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.22 savage with .223 Rem and .308 Win.JPG
.22 Savage (center) with .223 Rem (left) and .308 Win (right).
Type Rifle
Place of origin United States
Production history
Designer Charles Newton
Manufacturer Savage Arms
Norma (company)
Sellier & Bellot
Wolf Ammunition
Produced 1912
Variants .22 Marciante Blue Streak[1]
Parent case .25-35 Winchester
Case type Bottleneck, Rimmed
Bullet diameter .227 in (5.8 mm)
Neck diameter .252 in (6.4 mm)
Shoulder diameter


Hornady now makes a .227" bullet for this cartridge in the US, Graf's has loaded ammo and brass, and Buffalo Arms and Huntington's Custom Die sells .228" bullets.
Base diameter .416 in (10.6 mm)
Rim diameter .500 in (12.7 mm)
Case length 2.05 in (52 mm)
Overall length 2.51 in (64 mm)
Rifling twist 12
Primer type large rifle
Ballistic performance
Bullet mass/type Velocity Energy
70 gr (5 g) 3,100 ft/s (940 m/s) 1,493 ft⋅lbf (2,024 J)
Source(s): Barnes, Frank C. "Cartridges of the World." Digest Books, Inc. 3rd Edition: 1972

The 5.6×52mmR cartridge was created by Charles Newton and produced by Savage Arms in 1912. It is also known as the .22 Savage High-Power and .22 "Imp", and is based upon the .25-35 Winchester cartridge necked down to accept a .227in/.228in diameter bullet. Its original loading was a 70 grain soft point bullet with a velocity of around 2700–2800 feet per second depending on the rifle.

History and Description[edit]

Its relatively high velocity for the time and "shocking" power led to an initial surge of popularity, and the "Imp" was attributed with almost magical killing powers even on large and dangerous soft-skinned game such as tigers. Reverend H. R. Caldwell used his .22 Hi-power on 400 pound tigers in China with success, something the Savage rifle company exploited in its advertising for the cartridge in the early days. The famous elephant hunter WDM Bell used a .22 Savage Hi-Power to kill Cape buffalo in West Africa in the 1920s, and reported in his magazine articles that the cartridge was popular at that time for red deer stalking in Scotland. While it was used in the UK on deer as large as Red Stags, it fell out of favour as a big game cartridge due to its small caliber and light bullets. Other .22 Centrefires cartridges outstripped it in performance such as the .220 Swift, and after the 1950s, with the advent of the .222 Remington, the cartridge was considered obsolete. Today it is regarded as a vintage round, and aficionados use it for small game hunting in similar applications as the .222 and the .223 Remington; although it is used for deer hunting where it is legal to do so. In Europe the cartridge is still chambered in combination guns, and the cartridge is still used by hunters for smaller European deer species such as Roe deer.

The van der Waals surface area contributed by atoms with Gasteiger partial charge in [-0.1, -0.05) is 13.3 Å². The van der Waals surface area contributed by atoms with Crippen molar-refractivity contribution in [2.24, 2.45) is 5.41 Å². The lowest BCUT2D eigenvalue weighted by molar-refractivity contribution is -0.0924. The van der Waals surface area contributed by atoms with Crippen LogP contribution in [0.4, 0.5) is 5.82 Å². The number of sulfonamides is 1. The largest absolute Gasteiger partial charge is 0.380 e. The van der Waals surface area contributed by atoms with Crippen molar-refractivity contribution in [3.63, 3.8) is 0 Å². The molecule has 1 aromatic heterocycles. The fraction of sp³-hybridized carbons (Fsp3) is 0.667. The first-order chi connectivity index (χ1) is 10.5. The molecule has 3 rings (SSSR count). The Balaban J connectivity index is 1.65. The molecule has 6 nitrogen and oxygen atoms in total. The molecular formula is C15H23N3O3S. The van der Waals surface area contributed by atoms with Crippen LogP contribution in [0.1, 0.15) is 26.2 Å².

No ammunition or mass-market rifle-making company in the U.S. produces the .22SHP as of 2007, either as a cartridge or a factory chambering. Norma, Sellier & Bellot, and Wolf Ammunition (through their "gold" line) still manufacture ammunition for the European market, and export it to the U.S. In the 5.6×52mmR designation this cartridge remains significant among hunters in Europe, where it is often a chambering in drillings and similar combination guns.


Bullet diameter: .227"

Case length: 52 mm

Loads: 70 gr @ 2850 ft/s


  1. ^ Landis, Charles S. Twenty-Two Caliber Varmint Rifles (1947) Small Arms Technical Publishing Company p.206

External links[edit]